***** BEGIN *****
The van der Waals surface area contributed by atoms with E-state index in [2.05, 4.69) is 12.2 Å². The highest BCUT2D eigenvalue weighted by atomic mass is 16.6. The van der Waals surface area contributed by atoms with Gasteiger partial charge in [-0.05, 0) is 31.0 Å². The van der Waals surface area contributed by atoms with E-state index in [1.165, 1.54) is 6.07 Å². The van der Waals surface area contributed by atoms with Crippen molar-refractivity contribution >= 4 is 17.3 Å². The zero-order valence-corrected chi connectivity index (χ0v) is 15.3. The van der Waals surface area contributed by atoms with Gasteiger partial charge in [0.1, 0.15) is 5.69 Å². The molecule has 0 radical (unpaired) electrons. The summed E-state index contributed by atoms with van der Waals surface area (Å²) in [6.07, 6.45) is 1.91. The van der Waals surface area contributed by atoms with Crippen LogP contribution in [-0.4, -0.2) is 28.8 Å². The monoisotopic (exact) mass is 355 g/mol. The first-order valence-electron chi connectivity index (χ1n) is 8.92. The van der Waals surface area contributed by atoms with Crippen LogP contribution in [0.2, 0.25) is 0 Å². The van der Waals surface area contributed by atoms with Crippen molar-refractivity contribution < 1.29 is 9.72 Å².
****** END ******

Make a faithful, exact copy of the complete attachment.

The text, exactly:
The van der Waals surface area contributed by atoms with E-state index in [2.05, 4.69) is 12.2 Å². The highest BCUT2D eigenvalue weighted by atomic mass is 16.6. The van der Waals surface area contributed by atoms with Gasteiger partial charge in [-0.05, 0) is 31.0 Å². The van der Waals surface area contributed by atoms with E-state index in [1.165, 1.54) is 6.07 Å². The van der Waals surface area contributed by atoms with Crippen molar-refractivity contribution >= 4 is 17.3 Å². The zero-order valence-corrected chi connectivity index (χ0v) is 15.3. The van der Waals surface area contributed by atoms with Gasteiger partial charge in [0.1, 0.15) is 5.69 Å². The molecule has 0 radical (unpaired) electrons. The summed E-state index contributed by atoms with van der Waals surface area (Å²) in [6.07, 6.45) is 1.91. The van der Waals surface area contributed by atoms with Crippen LogP contribution in [-0.4, -0.2) is 28.8 Å². The monoisotopic (exact) mass is 355 g/mol. The first-order valence-electron chi connectivity index (χ1n) is 8.92. The van der Waals surface area contributed by atoms with Crippen LogP contribution in [0.2, 0.25) is 0 Å². The van der Waals surface area contributed by atoms with Crippen molar-refractivity contribution < 1.29 is 9.72 Å².